The dramatic rhetoric was aimed directly at Israeli Premier Ariel Sharon less than 24 hours after Washington blocked an United Nations resolution urging Israel not to harm or kill him.

The United States’ use of its veto to kill the UN Security Council motion may encourage Israel to carry out its threat to assassinate Arafat.

However those fears were not evident on Wednesday when Arafat said: "Is there anyone in Palestine who does not dream of martyrdom? Is there any Palestinian who could not be martyred by daily shelling or missiles?"

Concerned

The Palestinian president said it was his people he feared for most.

“I’m only concerned for the Palestinians,” he told Aljazeera on Wednesday, sitting in his battered office in the West Bank town of Ram Allah. 

"Is there anyone in Palestine who does not dream of martyrdom?"

Yasir Arafat

“There is no doubt the US veto and the (subsequent) international silence have given Israel a green light to continue its daily aggressions against our people, villages, camps, cities, and sacred Muslim and Christian places.”

Dressed in his customary black and white headdress and olive-green army fatigues, the 74-year-old veteran resistance leader acknowledged the huge daily demonstrations of popular support he had received since Israel controversially declared a week ago it would “remove” him.

“There is still a section of my nation who have stuck to their faith, who do not fear their enemy, and they will, with the spirit of God, be victorious,” he said.

International outcry

At the weekend, the Israeli deputy prime minister revealed he and his colleagues were considering assassinating Arafat because, somewhat ironically, it saw him as an obstacle to peace and a terrorist. 

The revelation sparked an international outcry and led Arab states to press the UN to pass a resolution demanding Israel neither harm nor expel Arafat. The motion, sponsored by Syria, also condemned acts of violence against civilians on both the Palestinian and Israeli side.

US envoy John Negroponte blocks
the UN motion defending Arafat

But envoy John Negroponte used US powers as a permanent member of the Security Council to block the motion, saying it was flawed because it did not specifically name armed Palestinian groups.

Palestinian officials said they feared the veto would be seen by Israeli leaders as a “licence to kill Arafat”.

But the Palestinian president was dismissive of the US veto, noting the resolution was almost universally supported.

“How many times has America used its veto? We're not concerned by it,” he said. “We only need to look at the Arab, the (wider) international, non-aligned, Muslim, the European, and African positions.”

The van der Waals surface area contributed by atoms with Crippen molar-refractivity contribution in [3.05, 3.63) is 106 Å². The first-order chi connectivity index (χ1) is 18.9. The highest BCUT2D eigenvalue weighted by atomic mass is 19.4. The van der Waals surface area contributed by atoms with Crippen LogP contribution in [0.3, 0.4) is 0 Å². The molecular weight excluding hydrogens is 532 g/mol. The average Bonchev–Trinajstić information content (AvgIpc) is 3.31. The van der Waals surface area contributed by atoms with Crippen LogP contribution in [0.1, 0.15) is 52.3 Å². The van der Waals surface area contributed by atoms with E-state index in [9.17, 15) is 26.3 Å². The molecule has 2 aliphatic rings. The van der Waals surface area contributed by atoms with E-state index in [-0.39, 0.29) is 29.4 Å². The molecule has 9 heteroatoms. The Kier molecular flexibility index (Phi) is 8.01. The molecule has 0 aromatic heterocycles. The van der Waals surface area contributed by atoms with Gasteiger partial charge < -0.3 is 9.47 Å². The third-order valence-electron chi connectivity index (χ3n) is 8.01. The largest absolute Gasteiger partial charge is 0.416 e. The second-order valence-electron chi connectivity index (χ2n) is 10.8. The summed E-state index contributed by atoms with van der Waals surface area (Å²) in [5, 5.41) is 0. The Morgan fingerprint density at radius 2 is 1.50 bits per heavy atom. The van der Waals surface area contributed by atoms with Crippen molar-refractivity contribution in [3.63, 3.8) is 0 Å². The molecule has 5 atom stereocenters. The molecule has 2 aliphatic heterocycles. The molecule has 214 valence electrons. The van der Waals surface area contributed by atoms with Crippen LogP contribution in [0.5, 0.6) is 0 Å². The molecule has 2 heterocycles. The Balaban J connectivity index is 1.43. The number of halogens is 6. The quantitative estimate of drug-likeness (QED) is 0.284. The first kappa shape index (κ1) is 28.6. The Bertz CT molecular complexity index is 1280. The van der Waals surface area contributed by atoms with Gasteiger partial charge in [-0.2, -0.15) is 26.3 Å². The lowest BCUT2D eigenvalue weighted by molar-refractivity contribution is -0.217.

As a result of that wider support, the Palestinian leader, trapped in his damaged Ram Allah headquarters for 21 months and encircled by Israeli troops and tanks, said his spirits remained high.

“Palestinians, the Arab nations, free and honourable people all over the world are with me,” he said, “What an honour that is.”

Pressure

But despite that bravado, Arafat is under intense pressure. With the effective collapse of peace negotiations and apparent US reluctance to restrain its ally Israel, Arafat faces an Israeli government led by a prime minister, Ariel Sharon, who has tried to kill him before.

Sitting in the ruins of his compound, however, the ageing resistance leader shrugged off the prospect of death.

“It’s not the first time. They tried to assassinate me in Tunisia and Lebanon and other places,” Arafat told Aljazeera. “Sharon has to admit he tried 17 assassination attempts in Beirut.”

Palestinian children hold up a
picture of Arafat near his offices

He similarly dismissed the news that Israel had placed a number of commando troops on standy to take action against him.

“We don’t care about such measures,” he added. “We’re mujahdin. All of us are (ready) to be martyred for the sake of our sacred land.”

Arafat said a new Palestinian cabinet under prime minister nominee Ahmad Quraya would be announced next week. He has also declared his willingness to revive US-sponsored peace efforts, insisting he could impose a ceasefire on Palestinian resistance fighters if Israel ceased its attacks.

But although he was ready to offer an olive-branch, Arafat told reporters on Wednesday he was also prepared for the worst.

“I’m a Palestinian soldier … I will use my gun to defend not only myself but also defend every Palestinian child, woman and man and to defend Palestinian existence,” Arafat told one journalist as he pointed to his machine gun.